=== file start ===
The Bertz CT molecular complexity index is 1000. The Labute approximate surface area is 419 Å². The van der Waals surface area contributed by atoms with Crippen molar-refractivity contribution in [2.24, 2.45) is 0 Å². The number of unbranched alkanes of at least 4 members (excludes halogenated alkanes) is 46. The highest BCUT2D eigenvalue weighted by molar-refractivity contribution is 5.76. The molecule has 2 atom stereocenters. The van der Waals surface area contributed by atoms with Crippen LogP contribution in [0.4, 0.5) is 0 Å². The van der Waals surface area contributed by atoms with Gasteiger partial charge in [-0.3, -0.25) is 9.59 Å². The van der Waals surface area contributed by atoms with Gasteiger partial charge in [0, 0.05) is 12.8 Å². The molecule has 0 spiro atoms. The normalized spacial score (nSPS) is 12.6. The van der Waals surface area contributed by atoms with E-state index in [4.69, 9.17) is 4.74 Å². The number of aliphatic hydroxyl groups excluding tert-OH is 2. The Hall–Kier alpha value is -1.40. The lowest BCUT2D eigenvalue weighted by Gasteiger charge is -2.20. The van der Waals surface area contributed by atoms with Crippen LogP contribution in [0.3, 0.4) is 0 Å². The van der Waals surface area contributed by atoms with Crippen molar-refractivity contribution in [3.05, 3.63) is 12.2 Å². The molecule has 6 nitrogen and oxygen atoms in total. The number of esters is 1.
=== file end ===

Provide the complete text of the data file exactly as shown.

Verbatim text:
The Bertz CT molecular complexity index is 1000. The Labute approximate surface area is 419 Å². The van der Waals surface area contributed by atoms with Crippen molar-refractivity contribution in [2.24, 2.45) is 0 Å². The number of unbranched alkanes of at least 4 members (excludes halogenated alkanes) is 46. The highest BCUT2D eigenvalue weighted by molar-refractivity contribution is 5.76. The molecule has 2 atom stereocenters. The van der Waals surface area contributed by atoms with Crippen LogP contribution in [0.4, 0.5) is 0 Å². The van der Waals surface area contributed by atoms with Gasteiger partial charge in [-0.3, -0.25) is 9.59 Å². The van der Waals surface area contributed by atoms with Gasteiger partial charge in [0, 0.05) is 12.8 Å². The molecule has 0 spiro atoms. The normalized spacial score (nSPS) is 12.6. The van der Waals surface area contributed by atoms with E-state index in [4.69, 9.17) is 4.74 Å². The number of aliphatic hydroxyl groups excluding tert-OH is 2. The Hall–Kier alpha value is -1.40. The lowest BCUT2D eigenvalue weighted by Gasteiger charge is -2.20. The van der Waals surface area contributed by atoms with Crippen LogP contribution in [0.3, 0.4) is 0 Å². The van der Waals surface area contributed by atoms with Crippen molar-refractivity contribution in [3.05, 3.63) is 12.2 Å². The molecule has 6 nitrogen and oxygen atoms in total. The number of esters is 1.